3. It is simpler to provide information on the frequencies of different levels or attributes of a symptom in the context of a disease, rather than providing probabilities for different diseases in the context of a certain level or attribute of a presenting symptom. For example, it is simpler to provide probabilities on frequencies of mild, moderate, and severe pain in the context of appendicitis rather than providing probabilities of various differential diagnoses such as appendicitis for mild, moderate, and severe pain.
4. If one were to model m binary symptoms for a chief complaint in the explicit format, one would be required to provide information on the probabilities of n differential diagnoses for chief complaint x, and to provide numbers for all possible combinations of absence or presence of the n symptoms. This would result in a table of frequencies with the size n·2m. Clearly, as m grows, the table becomes exponentially larger. Whereas, if the model is implemented implicitly, one would have to provide 2·m·n numbers only, which grows linearly with respect to m.
FIG. 6 shows an implementation model which is useful to explicitly exert the effects of findings from instantiable nodes 180, 181 and 182 on a node, which in this example is the chief complaint fault node 185. The implementation is shown below in Table-5. The table is formed in the chief complaint fault node 185. Although in this model one can explicitly address effects of a finding on the distribution of states of another node, there is one drawback to it. The table size grows exponentially and therefore, factors to implement in this way should be judiciously picked or else the network will be very difficult to design and maintain.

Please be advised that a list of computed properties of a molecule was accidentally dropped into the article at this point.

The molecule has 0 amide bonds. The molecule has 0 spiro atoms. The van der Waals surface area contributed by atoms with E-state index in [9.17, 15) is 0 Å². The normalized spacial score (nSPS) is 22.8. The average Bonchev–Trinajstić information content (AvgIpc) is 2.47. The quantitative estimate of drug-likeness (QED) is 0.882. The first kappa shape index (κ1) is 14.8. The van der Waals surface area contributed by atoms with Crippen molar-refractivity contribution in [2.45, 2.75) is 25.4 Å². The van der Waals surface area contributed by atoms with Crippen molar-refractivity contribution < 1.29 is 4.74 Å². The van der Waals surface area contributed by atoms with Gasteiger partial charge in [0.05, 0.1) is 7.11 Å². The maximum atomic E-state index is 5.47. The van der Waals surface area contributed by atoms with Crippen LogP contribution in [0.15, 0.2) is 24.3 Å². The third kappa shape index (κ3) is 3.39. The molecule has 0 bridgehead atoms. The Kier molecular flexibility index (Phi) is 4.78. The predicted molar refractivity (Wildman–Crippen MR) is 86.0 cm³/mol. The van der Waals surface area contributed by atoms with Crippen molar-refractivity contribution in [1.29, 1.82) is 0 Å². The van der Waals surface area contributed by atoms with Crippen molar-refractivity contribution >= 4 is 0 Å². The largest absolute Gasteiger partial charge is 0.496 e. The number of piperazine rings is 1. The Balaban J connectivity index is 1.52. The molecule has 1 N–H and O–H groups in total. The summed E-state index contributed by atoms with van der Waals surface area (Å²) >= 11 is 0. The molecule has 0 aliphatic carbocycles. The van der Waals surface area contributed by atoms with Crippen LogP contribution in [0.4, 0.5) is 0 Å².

The table formed in the chief
Caegory 2 F1
Caegory 2 F1
Caegory 2 F1
Referring now to FIG. 7, the implementation model represented therein is useful when effects of findings (such as those input into instantiable nodes 190, 191 and 192) can be implicitly exerted on a node. In the example shown, the node is chief complaint fault node 195. The table for implementing FIG. 7 is shown below in Table-6. The table is formed in the finding nodes. The limitation of this model is that the probabilities for states of the fault node in the presence of different combinations of states of three instantiable nodes 190, 191 and 192 cannot be expressed explicitly. They will be calculated in the run time, and therefore may not reflect the dramatic effects of certain combination of findings on the probabilities of chief complaint fault node 195.